5 Base: Access Complexity  How complex would the exploit be? One step? e.g. buffer overflow Multiple steps? e.g. convince an user to download a sketchy attachment  Levels (H) High: Specialized access conditions ○ e.g. depends elaborate social engineering methods ○ e.g. depends on a strange, rare configuration (M) Medium: somewhat specialized conditions ○ e.g. non-default configuration, but plausible ○ e.g. requires some information gathering to be possible (L) Low: no specialized conditions ○ e.g. default configuration ○ e.g. requires little skill to perform  Note: Low complexity is bad

6 Base: Authentication  Is authentication needed for exploit?  Levels (M) Multiple layers of authentication needed ○ Could be multiple systems (e.g. network and OS) ○ Includes multi-factor (S) Single layer of authentication (N) No authentication needed  In an authentication system itself? Go with (N) e.g. Kerberos  e.g. path traversal in photo upload for a Twitter client?  (S)  e.g. insecure PRNG for session IDs?  (N)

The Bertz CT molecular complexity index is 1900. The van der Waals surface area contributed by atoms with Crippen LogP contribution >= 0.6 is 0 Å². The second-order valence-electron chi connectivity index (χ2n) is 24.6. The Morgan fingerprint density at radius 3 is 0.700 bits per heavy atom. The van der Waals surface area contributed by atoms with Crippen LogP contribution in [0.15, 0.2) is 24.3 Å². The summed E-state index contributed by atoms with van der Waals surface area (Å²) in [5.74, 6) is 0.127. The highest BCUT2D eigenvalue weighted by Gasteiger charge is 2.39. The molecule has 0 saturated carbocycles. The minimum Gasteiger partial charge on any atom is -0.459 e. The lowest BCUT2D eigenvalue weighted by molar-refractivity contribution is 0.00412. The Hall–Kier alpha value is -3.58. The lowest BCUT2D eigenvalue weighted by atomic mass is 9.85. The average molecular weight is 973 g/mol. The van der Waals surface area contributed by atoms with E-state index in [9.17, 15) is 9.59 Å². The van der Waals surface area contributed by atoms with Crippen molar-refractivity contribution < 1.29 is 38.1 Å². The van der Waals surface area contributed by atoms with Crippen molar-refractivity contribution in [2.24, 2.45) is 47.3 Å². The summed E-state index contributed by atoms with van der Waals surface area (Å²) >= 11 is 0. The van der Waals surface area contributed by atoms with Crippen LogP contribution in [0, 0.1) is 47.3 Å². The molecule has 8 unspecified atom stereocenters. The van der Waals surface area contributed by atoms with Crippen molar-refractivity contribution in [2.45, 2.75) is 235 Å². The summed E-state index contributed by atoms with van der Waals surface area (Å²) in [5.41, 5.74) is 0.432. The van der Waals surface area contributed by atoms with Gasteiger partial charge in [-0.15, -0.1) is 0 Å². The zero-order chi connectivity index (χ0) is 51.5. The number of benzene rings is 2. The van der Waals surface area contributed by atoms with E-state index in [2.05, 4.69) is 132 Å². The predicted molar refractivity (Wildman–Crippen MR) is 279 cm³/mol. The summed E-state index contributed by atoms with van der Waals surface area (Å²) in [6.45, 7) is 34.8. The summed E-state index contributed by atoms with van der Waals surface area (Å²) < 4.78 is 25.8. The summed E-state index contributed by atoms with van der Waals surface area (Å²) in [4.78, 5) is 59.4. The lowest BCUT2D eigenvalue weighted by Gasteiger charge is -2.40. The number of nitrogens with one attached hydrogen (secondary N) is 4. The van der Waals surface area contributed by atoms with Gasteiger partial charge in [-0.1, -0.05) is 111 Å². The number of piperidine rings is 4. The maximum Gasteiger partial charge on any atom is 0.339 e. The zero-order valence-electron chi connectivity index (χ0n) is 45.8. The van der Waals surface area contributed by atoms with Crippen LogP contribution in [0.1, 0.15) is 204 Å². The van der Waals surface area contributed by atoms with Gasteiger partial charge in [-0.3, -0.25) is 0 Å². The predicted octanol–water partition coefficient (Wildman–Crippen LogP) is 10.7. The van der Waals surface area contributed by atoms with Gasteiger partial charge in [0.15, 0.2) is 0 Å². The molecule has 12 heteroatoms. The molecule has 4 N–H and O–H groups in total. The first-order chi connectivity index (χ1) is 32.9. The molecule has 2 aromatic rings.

7 Base: CIA Impact  Any impact on confidentiality, integrity, and/or availability? These are three separate metrics  Levels (for each metric) (N) None (P) Partial ○ e.g. disclosing a few database tables ○ e.g. temporary DoS (C) Complete ○ e.g. reading arbitrary memory locations is Complete Disclosure ○ e.g. full bypass of plug-in sandbox is Complete Integrity ○ e.g. root-level access? Complete on all three metrics  e.g. hardcoded root credentials in blogging software?  C = Complete, I=Complete, A=None